Here’s what I did find.


    Mental Wellness Month


    Children’s Mental Health Week

    International Boost Self-Esteem Month

    National School Counseling Week

    National Eating Disorders Week


    Self-Harm Awareness Month

    Brain Injury Awareness Month

    World Bipolar Day (which I had never heard of, despite being bipolar myself)


    National Stress Awareness Month

    National Counseling Awareness Month


    Mental Health Awareness Month

    National Maternal Depression Month

    National Borderline Personality Disorder Awareness Month

    Tourette Awareness Month (May into June)

    Children’s Mental Health Awareness Week


    PTSD Awareness Month

    Men’s Mental Health Month


    International Self-Care Day

    BIPOC (or Minority) Mental Health Month


    National Grief Awareness Day


    World Suicide Prevention Day (and National Week and Month)


    World Mental Health Day

    National Depression and Mental Health Screening Month

    ADHD Awareness Week

    OCD Awareness Week


    National Family Caregivers Month

    International Stress Awareness Week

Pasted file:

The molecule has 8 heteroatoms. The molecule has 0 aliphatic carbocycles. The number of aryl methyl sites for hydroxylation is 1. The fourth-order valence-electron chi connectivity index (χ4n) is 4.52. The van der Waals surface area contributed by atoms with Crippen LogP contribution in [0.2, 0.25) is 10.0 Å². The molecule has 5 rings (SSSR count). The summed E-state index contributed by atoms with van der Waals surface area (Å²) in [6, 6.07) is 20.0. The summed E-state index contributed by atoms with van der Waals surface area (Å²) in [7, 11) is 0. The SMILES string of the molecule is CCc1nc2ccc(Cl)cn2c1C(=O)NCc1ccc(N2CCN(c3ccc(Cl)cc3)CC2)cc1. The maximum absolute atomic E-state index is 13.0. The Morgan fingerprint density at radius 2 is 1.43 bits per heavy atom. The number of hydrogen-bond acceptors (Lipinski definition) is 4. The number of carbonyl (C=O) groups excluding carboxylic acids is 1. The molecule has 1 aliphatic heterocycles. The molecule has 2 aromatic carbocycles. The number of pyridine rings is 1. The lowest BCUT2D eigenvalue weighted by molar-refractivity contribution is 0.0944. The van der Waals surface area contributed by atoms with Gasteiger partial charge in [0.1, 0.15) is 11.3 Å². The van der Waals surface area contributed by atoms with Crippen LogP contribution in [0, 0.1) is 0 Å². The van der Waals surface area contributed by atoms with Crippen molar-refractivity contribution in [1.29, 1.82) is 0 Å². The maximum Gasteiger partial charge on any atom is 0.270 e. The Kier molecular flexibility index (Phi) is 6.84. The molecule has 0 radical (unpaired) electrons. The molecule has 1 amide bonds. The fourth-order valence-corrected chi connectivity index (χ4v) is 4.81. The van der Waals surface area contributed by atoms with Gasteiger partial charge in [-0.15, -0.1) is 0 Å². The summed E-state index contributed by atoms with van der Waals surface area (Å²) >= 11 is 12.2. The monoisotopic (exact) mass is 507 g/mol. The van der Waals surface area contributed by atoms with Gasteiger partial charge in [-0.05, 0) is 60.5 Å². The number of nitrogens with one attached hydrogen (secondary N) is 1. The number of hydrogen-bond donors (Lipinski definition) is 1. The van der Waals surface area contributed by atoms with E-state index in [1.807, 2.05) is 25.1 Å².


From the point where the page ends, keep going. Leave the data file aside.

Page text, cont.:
International Survivors of Suicide Day


    International Day of Persons With Disabilities

    National Stress-Free Family Holidays Month

    So, how are people made aware of most of these various disorders? By people wearing different colors of ribbons that correspond to them. The idea, I guess, is to prompt people to ask, “What is that silver ribbon for?” and to be told, “It’s for Borderline Personality Disorder Awareness.” If the person inquires further, it’s a chance to educate them, but most people don’t ask at all or ask only what the color means.

    There are only a couple of colored ribbons that everyone knows the meaning of – yellow and pink. The yellow ribbon campaign was started in 1979 to show support for persons held hostage in Iran, but now means support for the Armed Forces. The pink ribbon for the Breast Cancer Awareness campaign started in 1991 and is probably the most successful ribbon awareness symbol there is.